Last spring we had the opportunity to buy a couple of Landrace sows well worth the money, so we bought one and our son and his wife bought another.  The plan is to have the sows kept at our sons and when the piglets are big enough to wean, they will be moved to our place to feed out.  We will buy a boar soon, that will also be kept at our place so that the workload is shared, the feed bill is shared and there won’t be problems with the sows and boar “mingling” unless we want them to. 

The sows were bred prior to our purchase and all went well for about three months as they prepared to become mothers again.  We found a mix of feed that they liked, was cost effective and fairly close to home.  Our son made a pen behind a shed where they had plenty of shade from the hot summer sun and shelter from the rains we have been blessed with having so many of all summer.  A few weeks before they were due to deliver a pen was built outside his barn, and panels were put up that would allow the sows to be separated as they had their litters.  All was well and on September 9th JD woke to 12 healthy happy baby pigs from the first sow. 

Life was good and we were excited.  If the second sow had close to this many, we could sell the extras for enough to pay for the feed we would have in our own butcher pigs and enough to recoup what we had paid for the sows.  Our joy was short lived, as the mama managed to lay on and suffocate one piglet after another until there were only 7 left.  She is large. She is used to being in a confined space where she barely had room to lay down.  Now she is in a much larger area and has never learned to lay down gently so that the babies can scamper out of her way.  The planning for building farrowing crates in the inside space has already begun for next time.

On September 9th the second sow, began having hers and ultimately also had 12. Mama #1 had continued to have problems laying down without getting on top of her babies and we down to 4 from the first litter of 12.   Some of the excitement returned however, as we were now back up to 16 piglets which would be more than enough to make the plan to sell what we didn’t want to butcher work out.  The excitement was short-lived.  The second mama was also used to being in a confined space, so she mashed 2 or 3 of hers as well. As disappointing as this was, the real grief came on September 12th. 3 days after she gave birth, Mama #2 grabbed each piglet, one at a time and bit their heads.  JD only got to witness the last one or two, and could not stop her actions.  All her piglets were dead.  So, from 24 piglets, we now have 4 left.  This represents an 84% loss.  As Modern Missouri Pioneers, frustrating, discouraging, heartbreaking can all describe what we feel about this.  But after considering the worst of the scenario I began to imagine how the Pioneers of the past would have felt about this and how it would have affected their lives.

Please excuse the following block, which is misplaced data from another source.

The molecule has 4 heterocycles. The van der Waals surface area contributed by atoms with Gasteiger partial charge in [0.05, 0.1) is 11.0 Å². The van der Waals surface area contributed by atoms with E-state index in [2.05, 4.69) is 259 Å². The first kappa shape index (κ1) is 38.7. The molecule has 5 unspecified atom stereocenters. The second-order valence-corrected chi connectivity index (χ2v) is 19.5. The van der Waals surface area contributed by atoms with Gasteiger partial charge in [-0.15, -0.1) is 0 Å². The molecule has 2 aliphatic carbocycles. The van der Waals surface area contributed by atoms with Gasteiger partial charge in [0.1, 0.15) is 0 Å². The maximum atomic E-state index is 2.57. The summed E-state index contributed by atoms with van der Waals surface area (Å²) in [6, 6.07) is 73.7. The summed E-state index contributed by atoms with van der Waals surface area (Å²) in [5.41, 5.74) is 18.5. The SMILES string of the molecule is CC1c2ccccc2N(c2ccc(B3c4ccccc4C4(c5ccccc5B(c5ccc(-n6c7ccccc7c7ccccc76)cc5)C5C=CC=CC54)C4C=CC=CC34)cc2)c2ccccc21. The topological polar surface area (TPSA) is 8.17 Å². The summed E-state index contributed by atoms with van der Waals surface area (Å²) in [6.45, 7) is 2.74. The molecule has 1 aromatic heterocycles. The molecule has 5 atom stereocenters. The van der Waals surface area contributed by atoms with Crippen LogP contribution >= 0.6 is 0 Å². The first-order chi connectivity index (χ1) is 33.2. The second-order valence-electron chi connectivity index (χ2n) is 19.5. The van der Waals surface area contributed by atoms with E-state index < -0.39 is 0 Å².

I have many other meat sources at my disposal.  We have rabbits, chickens, fish, beef, and venison all in the freezer at this time.  I will not starve with the loss that we’ve had.  I will be able to feed my family healthy meals all winter and not be reliant on braving the elements to hunt for deer or turkey.  There is no question where my next meal will come from.  While the loss is disappointing, our survival and livelihood are not endangered by it.  We still have enough for our family to butcher, barring any further loss.

It is time to learn from our mistakes. Time to find a good boar that will become a part of the farm. It is time work over the next few months to build appropriate farrowing crates, and have a safe place for the sows to have their next litters. A place where the piglets will have a space to retreat when Mama lays down to nurse them. It is time to research what makes a sow kill her own young and do what we can to prevent that in the future. And, if it can’t be prevented, then when the cools some more, it will be time to make some whole hog sausage!  We have options, many more options that our forefathers did. It is a good time to learn from our mistakes and become even better Modern Missouri Pioneers.

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